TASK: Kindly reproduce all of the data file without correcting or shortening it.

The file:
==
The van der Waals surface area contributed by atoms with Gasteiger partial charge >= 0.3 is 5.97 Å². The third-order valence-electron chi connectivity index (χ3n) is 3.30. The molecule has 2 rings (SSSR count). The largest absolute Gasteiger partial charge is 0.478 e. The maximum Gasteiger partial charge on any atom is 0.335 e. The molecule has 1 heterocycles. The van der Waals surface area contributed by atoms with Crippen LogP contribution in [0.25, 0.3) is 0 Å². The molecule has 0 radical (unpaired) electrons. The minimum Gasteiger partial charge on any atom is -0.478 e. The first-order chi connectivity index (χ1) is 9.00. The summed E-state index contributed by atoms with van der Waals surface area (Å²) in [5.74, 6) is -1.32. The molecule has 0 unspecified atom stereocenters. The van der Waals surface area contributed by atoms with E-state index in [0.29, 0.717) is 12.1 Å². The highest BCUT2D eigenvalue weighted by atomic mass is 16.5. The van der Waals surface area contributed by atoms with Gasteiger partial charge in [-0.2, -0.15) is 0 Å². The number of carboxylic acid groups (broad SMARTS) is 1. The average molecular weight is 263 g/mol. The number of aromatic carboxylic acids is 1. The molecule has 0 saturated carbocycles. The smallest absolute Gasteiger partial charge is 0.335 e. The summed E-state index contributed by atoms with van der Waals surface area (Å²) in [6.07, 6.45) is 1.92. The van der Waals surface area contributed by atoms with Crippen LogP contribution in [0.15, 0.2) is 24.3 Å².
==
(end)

The van der Waals surface area contributed by atoms with Gasteiger partial charge >= 0.3 is 5.97 Å². The third-order valence-electron chi connectivity index (χ3n) is 3.30. The molecule has 2 rings (SSSR count). The largest absolute Gasteiger partial charge is 0.478 e. The maximum Gasteiger partial charge on any atom is 0.335 e. The molecule has 1 heterocycles. The van der Waals surface area contributed by atoms with Crippen LogP contribution in [0.25, 0.3) is 0 Å². The molecule has 0 radical (unpaired) electrons. The minimum Gasteiger partial charge on any atom is -0.478 e. The first-order chi connectivity index (χ1) is 9.00. The summed E-state index contributed by atoms with van der Waals surface area (Å²) in [5.74, 6) is -1.32. The molecule has 0 unspecified atom stereocenters. The van der Waals surface area contributed by atoms with E-state index in [0.29, 0.717) is 12.1 Å². The highest BCUT2D eigenvalue weighted by atomic mass is 16.5. The van der Waals surface area contributed by atoms with Gasteiger partial charge in [-0.2, -0.15) is 0 Å². The number of carboxylic acid groups (broad SMARTS) is 1. The average molecular weight is 263 g/mol. The number of aromatic carboxylic acids is 1. The molecule has 0 saturated carbocycles. The smallest absolute Gasteiger partial charge is 0.335 e. The summed E-state index contributed by atoms with van der Waals surface area (Å²) in [6.07, 6.45) is 1.92. The van der Waals surface area contributed by atoms with Crippen LogP contribution in [0.15, 0.2) is 24.3 Å².